A Community Devoted to the Preservation and Practice of Celestial Navigation and Other Methods of Traditional Wayfinding
From: Mark Coady
Date: 2015 Dec 19, 10:10 -0800
Been experimenting with setup and index correction on my davis plastic mark 25. Mark 25 of unknown pedigree bought used at consignment shop a long time ago....
I lubricated mine at the start with clock fulcrum oil. This cured a sticking problem awhile back. THe index arm would seem to observadly hang with friction and twist things just a whisker...so errors were increased. I cannot promise lubrication is a smart thing (do at own risk), the davis website still has the documentation, with no mention of lubrication. I am sure worry about negative effects on the plastic with the wrong product is a concern. "Plasticizers" used in plastic manufacture are oils....so the wrong oil or additive can attack plastic. I have lubed mine for several years now with no deletorius effects using very pure oils.
Nice thing is if it gets dusty/dirty....I pop the mirrors off and "dawn" detergent and a bucket work wonders..(rinse well). (LOL if "dawn" works on oily pelicans, why not a plastic sextant....not that to many similarities exist except for the oil...). My sensibilities would (perhaps unfairly) recoil in horror at my metal sextant treated so horribly.
I have learned a gentle and consistant lighter grip on the handle than my usual heavy handed from brass. I found I tend to add distortion of several tenths.
I am not great at index correction anyway, even on metal sextants, so I am enchanted with result.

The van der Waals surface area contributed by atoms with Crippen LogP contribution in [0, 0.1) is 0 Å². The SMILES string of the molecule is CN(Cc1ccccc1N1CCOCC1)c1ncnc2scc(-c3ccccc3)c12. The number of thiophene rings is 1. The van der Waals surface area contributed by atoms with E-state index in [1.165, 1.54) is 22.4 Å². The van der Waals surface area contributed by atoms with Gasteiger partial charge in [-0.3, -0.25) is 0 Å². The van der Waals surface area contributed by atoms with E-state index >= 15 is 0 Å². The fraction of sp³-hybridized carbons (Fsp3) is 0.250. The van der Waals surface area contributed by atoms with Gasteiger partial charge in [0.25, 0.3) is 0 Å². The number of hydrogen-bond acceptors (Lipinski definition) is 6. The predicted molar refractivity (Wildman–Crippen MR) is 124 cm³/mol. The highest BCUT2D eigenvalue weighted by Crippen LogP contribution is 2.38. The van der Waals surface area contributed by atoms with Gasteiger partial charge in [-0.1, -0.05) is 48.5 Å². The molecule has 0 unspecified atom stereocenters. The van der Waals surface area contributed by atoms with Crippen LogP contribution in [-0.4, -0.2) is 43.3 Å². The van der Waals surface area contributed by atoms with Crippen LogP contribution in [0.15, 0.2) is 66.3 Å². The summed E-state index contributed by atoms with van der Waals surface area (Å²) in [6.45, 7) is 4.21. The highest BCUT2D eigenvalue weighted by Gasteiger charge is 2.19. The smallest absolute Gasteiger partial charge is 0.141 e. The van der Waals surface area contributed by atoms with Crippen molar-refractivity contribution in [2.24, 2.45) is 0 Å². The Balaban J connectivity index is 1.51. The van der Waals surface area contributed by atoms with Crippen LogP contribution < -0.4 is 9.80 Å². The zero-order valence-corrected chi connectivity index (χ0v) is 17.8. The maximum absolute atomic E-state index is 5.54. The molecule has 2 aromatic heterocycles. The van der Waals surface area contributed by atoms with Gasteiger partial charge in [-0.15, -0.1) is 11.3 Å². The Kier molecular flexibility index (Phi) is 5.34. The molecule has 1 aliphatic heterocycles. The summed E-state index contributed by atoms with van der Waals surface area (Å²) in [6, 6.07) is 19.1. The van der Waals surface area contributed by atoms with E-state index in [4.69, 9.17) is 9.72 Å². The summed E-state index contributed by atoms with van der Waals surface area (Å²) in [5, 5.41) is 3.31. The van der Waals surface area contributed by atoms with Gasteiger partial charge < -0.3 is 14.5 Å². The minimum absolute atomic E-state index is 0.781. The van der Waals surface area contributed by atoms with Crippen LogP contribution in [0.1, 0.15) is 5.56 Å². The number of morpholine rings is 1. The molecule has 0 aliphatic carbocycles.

Its cold and windy on dock. Sights today were taken out the window of my boat pilothouse. which is heated. So temperature variation and solar heating effects are minimized.
I have proved to myself how critical consistancy in direction is paramount to premium plastic accuracy.
TO wit: I set side and index error screw adjustmets several times alternately by direction of always increasing sextant angle. CCW drum, body descends, arm moves away from you. index error final set .1 "on the arc"
Result index error consistant over many sights within +/- .1 or so and often closer to +/- .5, if I always bring body down same direction. I was impressed.
Reversing the direction, CW drum, I found index error to be .4 to .5 "on the arc", leading to a conclusion of increasing vs decreasing backlash error of about .4 - .5 with some consistancy. Not horrible, and the rack might be worn somewhat.
When I get a warmer day without a howling wind, I am going to use Frank's spotting scope trick and see how much more lash I can get out. Some of the slop here is clearly my uncalibrated eyeballs.
Suffice it to say...the results were quite good. I have a good metal sextant, but like to use the plastic playing around in adverse conditions.
I also use this learning to build good habits on metal sextants. Always going the same way makes perfect sense.